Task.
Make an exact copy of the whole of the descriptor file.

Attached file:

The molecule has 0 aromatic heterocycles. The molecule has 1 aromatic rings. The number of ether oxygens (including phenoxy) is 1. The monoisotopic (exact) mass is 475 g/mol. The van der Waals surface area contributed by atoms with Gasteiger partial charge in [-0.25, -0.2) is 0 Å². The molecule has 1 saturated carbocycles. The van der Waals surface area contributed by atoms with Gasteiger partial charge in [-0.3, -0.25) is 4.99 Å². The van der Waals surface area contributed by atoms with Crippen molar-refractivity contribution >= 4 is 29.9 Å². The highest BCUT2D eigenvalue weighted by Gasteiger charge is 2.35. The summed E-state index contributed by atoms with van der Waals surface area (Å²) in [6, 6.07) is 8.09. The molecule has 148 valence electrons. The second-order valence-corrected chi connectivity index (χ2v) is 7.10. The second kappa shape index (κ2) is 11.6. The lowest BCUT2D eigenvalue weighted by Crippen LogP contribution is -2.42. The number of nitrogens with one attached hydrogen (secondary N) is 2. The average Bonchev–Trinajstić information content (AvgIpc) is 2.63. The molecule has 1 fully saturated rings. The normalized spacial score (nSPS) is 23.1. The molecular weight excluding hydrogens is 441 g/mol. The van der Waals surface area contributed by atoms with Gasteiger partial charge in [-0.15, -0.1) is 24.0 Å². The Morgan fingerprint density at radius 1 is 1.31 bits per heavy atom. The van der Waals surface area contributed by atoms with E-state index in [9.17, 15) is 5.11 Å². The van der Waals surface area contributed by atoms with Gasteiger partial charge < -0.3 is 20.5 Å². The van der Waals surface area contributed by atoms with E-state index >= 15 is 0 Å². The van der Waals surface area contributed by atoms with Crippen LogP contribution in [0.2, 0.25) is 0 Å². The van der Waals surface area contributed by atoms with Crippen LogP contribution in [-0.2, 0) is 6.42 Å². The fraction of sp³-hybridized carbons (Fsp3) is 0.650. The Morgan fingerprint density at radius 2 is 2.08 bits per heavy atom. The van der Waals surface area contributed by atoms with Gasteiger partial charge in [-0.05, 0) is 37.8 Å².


The molecule has 0 aromatic heterocycles. The molecule has 1 aromatic rings. The number of ether oxygens (including phenoxy) is 1. The monoisotopic (exact) mass is 475 g/mol. The van der Waals surface area contributed by atoms with Gasteiger partial charge in [-0.25, -0.2) is 0 Å². The molecule has 1 saturated carbocycles. The van der Waals surface area contributed by atoms with Gasteiger partial charge in [-0.3, -0.25) is 4.99 Å². The van der Waals surface area contributed by atoms with Crippen molar-refractivity contribution >= 4 is 29.9 Å². The highest BCUT2D eigenvalue weighted by Gasteiger charge is 2.35. The summed E-state index contributed by atoms with van der Waals surface area (Å²) in [6, 6.07) is 8.09. The molecule has 148 valence electrons. The second-order valence-corrected chi connectivity index (χ2v) is 7.10. The second kappa shape index (κ2) is 11.6. The lowest BCUT2D eigenvalue weighted by Crippen LogP contribution is -2.42. The number of nitrogens with one attached hydrogen (secondary N) is 2. The average Bonchev–Trinajstić information content (AvgIpc) is 2.63. The molecule has 1 fully saturated rings. The normalized spacial score (nSPS) is 23.1. The molecular weight excluding hydrogens is 441 g/mol. The van der Waals surface area contributed by atoms with Gasteiger partial charge in [-0.15, -0.1) is 24.0 Å². The Morgan fingerprint density at radius 1 is 1.31 bits per heavy atom. The van der Waals surface area contributed by atoms with E-state index in [9.17, 15) is 5.11 Å². The van der Waals surface area contributed by atoms with Gasteiger partial charge < -0.3 is 20.5 Å². The van der Waals surface area contributed by atoms with E-state index >= 15 is 0 Å². The van der Waals surface area contributed by atoms with Crippen LogP contribution in [0.2, 0.25) is 0 Å². The van der Waals surface area contributed by atoms with Crippen LogP contribution in [-0.2, 0) is 6.42 Å². The fraction of sp³-hybridized carbons (Fsp3) is 0.650. The Morgan fingerprint density at radius 2 is 2.08 bits per heavy atom. The van der Waals surface area contributed by atoms with Gasteiger partial charge in [-0.05, 0) is 37.8 Å².